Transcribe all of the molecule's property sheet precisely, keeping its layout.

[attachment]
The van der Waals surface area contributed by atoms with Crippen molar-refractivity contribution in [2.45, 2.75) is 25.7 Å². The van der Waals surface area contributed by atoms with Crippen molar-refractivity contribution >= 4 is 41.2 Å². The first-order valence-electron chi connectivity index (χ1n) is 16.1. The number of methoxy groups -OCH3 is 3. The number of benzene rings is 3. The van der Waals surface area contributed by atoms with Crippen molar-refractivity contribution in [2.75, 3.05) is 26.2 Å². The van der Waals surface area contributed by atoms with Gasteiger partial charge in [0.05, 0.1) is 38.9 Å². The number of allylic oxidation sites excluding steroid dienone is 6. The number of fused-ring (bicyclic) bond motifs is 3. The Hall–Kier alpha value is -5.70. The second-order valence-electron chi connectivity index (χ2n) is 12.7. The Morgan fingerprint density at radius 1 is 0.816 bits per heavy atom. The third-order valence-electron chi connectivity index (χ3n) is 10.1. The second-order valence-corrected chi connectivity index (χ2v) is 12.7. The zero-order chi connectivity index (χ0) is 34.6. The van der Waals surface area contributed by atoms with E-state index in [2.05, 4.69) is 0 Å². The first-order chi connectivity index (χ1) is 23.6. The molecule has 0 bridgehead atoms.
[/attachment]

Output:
The van der Waals surface area contributed by atoms with Crippen molar-refractivity contribution in [2.45, 2.75) is 25.7 Å². The van der Waals surface area contributed by atoms with Crippen molar-refractivity contribution >= 4 is 41.2 Å². The first-order valence-electron chi connectivity index (χ1n) is 16.1. The number of methoxy groups -OCH3 is 3. The number of benzene rings is 3. The van der Waals surface area contributed by atoms with Crippen molar-refractivity contribution in [2.75, 3.05) is 26.2 Å². The van der Waals surface area contributed by atoms with Gasteiger partial charge in [0.05, 0.1) is 38.9 Å². The number of allylic oxidation sites excluding steroid dienone is 6. The number of fused-ring (bicyclic) bond motifs is 3. The Hall–Kier alpha value is -5.70. The second-order valence-electron chi connectivity index (χ2n) is 12.7. The Morgan fingerprint density at radius 1 is 0.816 bits per heavy atom. The third-order valence-electron chi connectivity index (χ3n) is 10.1. The second-order valence-corrected chi connectivity index (χ2v) is 12.7. The zero-order chi connectivity index (χ0) is 34.6. The van der Waals surface area contributed by atoms with E-state index in [2.05, 4.69) is 0 Å². The first-order chi connectivity index (χ1) is 23.6. The molecule has 0 bridgehead atoms.